Art for Justice

American philanthropist and art collector Agnes Gund is launching a criminal justice reform initiative, seeded with $100 million from the $165 million she received from the recent sale of her 1962 Roy Lichtenstein "Masterpiece," according to this report in today's New York Times.

Gund is asking other collectors to consider doing the same in support of the Art for Justice Fund, to be announced this morning at the Museum of Modern Art in New York.

“The larger idea is to raise awareness among a community of art collectors that they can use their influence and their collections to advance social justice,” Darren Walker,  president of the Ford Foundation, told The Times. “Art has meaning on a wall, but it also has meaning when it is monetized.” The Ford Foundation will administer the fund.

Mass incarceration numbers in the United States are staggering. As pointed out on the fund's website, the U.S. jails more people than any other country in the world, at a cost of $70 billion each year. Though we have just five percent of the world's population, we house 25 percent of the world's prisoners.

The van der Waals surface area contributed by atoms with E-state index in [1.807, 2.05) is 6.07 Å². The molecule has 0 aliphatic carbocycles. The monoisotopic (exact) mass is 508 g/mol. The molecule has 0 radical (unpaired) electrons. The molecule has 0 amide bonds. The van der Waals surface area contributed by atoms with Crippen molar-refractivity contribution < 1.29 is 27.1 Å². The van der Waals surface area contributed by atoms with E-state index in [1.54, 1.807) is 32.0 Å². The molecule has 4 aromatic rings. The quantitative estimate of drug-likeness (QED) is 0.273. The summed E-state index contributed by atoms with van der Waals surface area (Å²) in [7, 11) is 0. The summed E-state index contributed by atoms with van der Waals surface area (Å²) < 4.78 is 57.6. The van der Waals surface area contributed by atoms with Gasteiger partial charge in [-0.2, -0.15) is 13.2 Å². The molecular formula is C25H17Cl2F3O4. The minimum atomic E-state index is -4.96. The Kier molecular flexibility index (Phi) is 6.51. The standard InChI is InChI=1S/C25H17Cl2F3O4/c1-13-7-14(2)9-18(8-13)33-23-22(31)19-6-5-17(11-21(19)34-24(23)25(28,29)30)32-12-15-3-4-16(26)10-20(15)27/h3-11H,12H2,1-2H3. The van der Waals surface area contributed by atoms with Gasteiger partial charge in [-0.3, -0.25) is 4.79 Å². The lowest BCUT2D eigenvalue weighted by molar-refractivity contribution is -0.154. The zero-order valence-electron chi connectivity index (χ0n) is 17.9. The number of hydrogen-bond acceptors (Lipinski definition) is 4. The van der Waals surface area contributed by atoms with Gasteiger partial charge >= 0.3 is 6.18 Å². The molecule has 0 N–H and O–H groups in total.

And the ramifications extend far beyond those housed in our jails, as pointed out on the site.

"The criminal justice policies that lead to these disproportionate outcomes devastate entire communities: not only the people sentenced to prison, but also the families they leave behind."

One of the first beneficiaries from the fund will be the Equal Justice Initiative in Montgomery, Alabama, the organization founded by Bryan Stevenson, author of the award-winning book "Just Mercy."

"There’s long been this criticism that people who have the means to acquire fine art are allowed to surround themselves with beautiful things while they are unwilling to look at the ugly realities that sometimes shape a community or a culture or a country,” Stevenson told The Times. “Using this art to actually respond to over-incarceration or racial inequality or social injustice is a powerful idea.”